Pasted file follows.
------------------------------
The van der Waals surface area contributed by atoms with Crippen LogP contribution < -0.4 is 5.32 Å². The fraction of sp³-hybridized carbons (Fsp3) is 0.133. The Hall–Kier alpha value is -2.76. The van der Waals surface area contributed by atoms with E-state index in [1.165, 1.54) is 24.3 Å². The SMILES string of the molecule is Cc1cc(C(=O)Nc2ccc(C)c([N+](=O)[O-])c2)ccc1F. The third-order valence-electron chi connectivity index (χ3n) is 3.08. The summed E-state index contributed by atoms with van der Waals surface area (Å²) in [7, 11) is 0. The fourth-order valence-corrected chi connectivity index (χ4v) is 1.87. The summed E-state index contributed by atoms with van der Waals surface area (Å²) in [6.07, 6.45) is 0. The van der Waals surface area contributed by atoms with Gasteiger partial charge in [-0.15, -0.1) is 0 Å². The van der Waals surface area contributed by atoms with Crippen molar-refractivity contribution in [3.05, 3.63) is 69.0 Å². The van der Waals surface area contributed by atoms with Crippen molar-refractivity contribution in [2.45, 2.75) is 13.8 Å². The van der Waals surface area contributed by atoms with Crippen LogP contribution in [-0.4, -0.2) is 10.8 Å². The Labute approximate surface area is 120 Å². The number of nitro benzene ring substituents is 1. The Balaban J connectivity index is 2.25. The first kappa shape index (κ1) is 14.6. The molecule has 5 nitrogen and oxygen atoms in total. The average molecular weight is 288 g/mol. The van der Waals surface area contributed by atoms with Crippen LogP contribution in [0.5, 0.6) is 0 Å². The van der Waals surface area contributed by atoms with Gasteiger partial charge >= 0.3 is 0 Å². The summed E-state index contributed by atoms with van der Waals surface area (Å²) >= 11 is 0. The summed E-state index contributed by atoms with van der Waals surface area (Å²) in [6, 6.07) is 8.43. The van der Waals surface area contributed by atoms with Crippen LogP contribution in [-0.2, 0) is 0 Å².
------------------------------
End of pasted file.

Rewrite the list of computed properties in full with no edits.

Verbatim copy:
The van der Waals surface area contributed by atoms with Crippen LogP contribution < -0.4 is 5.32 Å². The fraction of sp³-hybridized carbons (Fsp3) is 0.133. The Hall–Kier alpha value is -2.76. The van der Waals surface area contributed by atoms with E-state index in [1.165, 1.54) is 24.3 Å². The SMILES string of the molecule is Cc1cc(C(=O)Nc2ccc(C)c([N+](=O)[O-])c2)ccc1F. The third-order valence-electron chi connectivity index (χ3n) is 3.08. The summed E-state index contributed by atoms with van der Waals surface area (Å²) in [7, 11) is 0. The fourth-order valence-corrected chi connectivity index (χ4v) is 1.87. The summed E-state index contributed by atoms with van der Waals surface area (Å²) in [6.07, 6.45) is 0. The van der Waals surface area contributed by atoms with Gasteiger partial charge in [-0.15, -0.1) is 0 Å². The van der Waals surface area contributed by atoms with Crippen molar-refractivity contribution in [3.05, 3.63) is 69.0 Å². The van der Waals surface area contributed by atoms with Crippen molar-refractivity contribution in [2.45, 2.75) is 13.8 Å². The van der Waals surface area contributed by atoms with Crippen LogP contribution in [-0.4, -0.2) is 10.8 Å². The Labute approximate surface area is 120 Å². The number of nitro benzene ring substituents is 1. The Balaban J connectivity index is 2.25. The first kappa shape index (κ1) is 14.6. The molecule has 5 nitrogen and oxygen atoms in total. The average molecular weight is 288 g/mol. The van der Waals surface area contributed by atoms with Crippen LogP contribution in [0.5, 0.6) is 0 Å². The van der Waals surface area contributed by atoms with Gasteiger partial charge >= 0.3 is 0 Å². The summed E-state index contributed by atoms with van der Waals surface area (Å²) >= 11 is 0. The summed E-state index contributed by atoms with van der Waals surface area (Å²) in [6, 6.07) is 8.43. The van der Waals surface area contributed by atoms with Crippen LogP contribution in [-0.2, 0) is 0 Å².